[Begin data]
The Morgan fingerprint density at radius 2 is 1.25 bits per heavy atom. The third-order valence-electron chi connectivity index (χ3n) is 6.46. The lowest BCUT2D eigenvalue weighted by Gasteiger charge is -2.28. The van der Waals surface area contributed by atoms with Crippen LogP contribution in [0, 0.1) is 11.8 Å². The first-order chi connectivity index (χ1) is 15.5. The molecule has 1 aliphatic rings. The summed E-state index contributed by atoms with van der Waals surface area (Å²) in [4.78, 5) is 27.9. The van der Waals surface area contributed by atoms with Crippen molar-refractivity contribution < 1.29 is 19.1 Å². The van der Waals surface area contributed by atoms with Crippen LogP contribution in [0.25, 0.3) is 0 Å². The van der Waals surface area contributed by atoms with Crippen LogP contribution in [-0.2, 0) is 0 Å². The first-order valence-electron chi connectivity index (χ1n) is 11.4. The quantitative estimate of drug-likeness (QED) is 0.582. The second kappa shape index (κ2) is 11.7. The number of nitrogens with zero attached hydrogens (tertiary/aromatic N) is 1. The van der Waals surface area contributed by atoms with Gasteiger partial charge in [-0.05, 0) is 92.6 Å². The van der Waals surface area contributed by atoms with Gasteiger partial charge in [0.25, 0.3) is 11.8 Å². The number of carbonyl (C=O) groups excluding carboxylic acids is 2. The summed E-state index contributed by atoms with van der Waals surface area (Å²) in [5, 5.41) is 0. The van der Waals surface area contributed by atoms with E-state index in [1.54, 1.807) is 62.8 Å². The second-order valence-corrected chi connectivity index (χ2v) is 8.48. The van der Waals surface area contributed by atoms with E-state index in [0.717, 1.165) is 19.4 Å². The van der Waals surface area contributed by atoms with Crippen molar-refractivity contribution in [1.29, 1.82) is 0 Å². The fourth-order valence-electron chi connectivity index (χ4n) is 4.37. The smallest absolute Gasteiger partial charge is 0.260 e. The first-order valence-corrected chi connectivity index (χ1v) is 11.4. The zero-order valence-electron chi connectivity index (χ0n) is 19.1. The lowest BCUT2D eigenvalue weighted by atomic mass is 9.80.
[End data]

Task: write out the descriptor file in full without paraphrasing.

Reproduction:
The Morgan fingerprint density at radius 2 is 1.25 bits per heavy atom. The third-order valence-electron chi connectivity index (χ3n) is 6.46. The lowest BCUT2D eigenvalue weighted by Gasteiger charge is -2.28. The van der Waals surface area contributed by atoms with Crippen LogP contribution in [0, 0.1) is 11.8 Å². The first-order chi connectivity index (χ1) is 15.5. The molecule has 1 aliphatic rings. The summed E-state index contributed by atoms with van der Waals surface area (Å²) in [4.78, 5) is 27.9. The van der Waals surface area contributed by atoms with Crippen molar-refractivity contribution < 1.29 is 19.1 Å². The van der Waals surface area contributed by atoms with Crippen LogP contribution in [0.25, 0.3) is 0 Å². The van der Waals surface area contributed by atoms with Crippen LogP contribution in [-0.2, 0) is 0 Å². The first-order valence-electron chi connectivity index (χ1n) is 11.4. The quantitative estimate of drug-likeness (QED) is 0.582. The second kappa shape index (κ2) is 11.7. The number of nitrogens with zero attached hydrogens (tertiary/aromatic N) is 1. The van der Waals surface area contributed by atoms with Gasteiger partial charge in [-0.05, 0) is 92.6 Å². The van der Waals surface area contributed by atoms with Gasteiger partial charge in [0.25, 0.3) is 11.8 Å². The number of carbonyl (C=O) groups excluding carboxylic acids is 2. The summed E-state index contributed by atoms with van der Waals surface area (Å²) in [5, 5.41) is 0. The van der Waals surface area contributed by atoms with E-state index in [1.54, 1.807) is 62.8 Å². The second-order valence-corrected chi connectivity index (χ2v) is 8.48. The van der Waals surface area contributed by atoms with E-state index in [0.717, 1.165) is 19.4 Å². The van der Waals surface area contributed by atoms with Crippen molar-refractivity contribution in [1.29, 1.82) is 0 Å². The fourth-order valence-electron chi connectivity index (χ4n) is 4.37. The smallest absolute Gasteiger partial charge is 0.260 e. The first-order valence-corrected chi connectivity index (χ1v) is 11.4. The zero-order valence-electron chi connectivity index (χ0n) is 19.1. The lowest BCUT2D eigenvalue weighted by atomic mass is 9.80.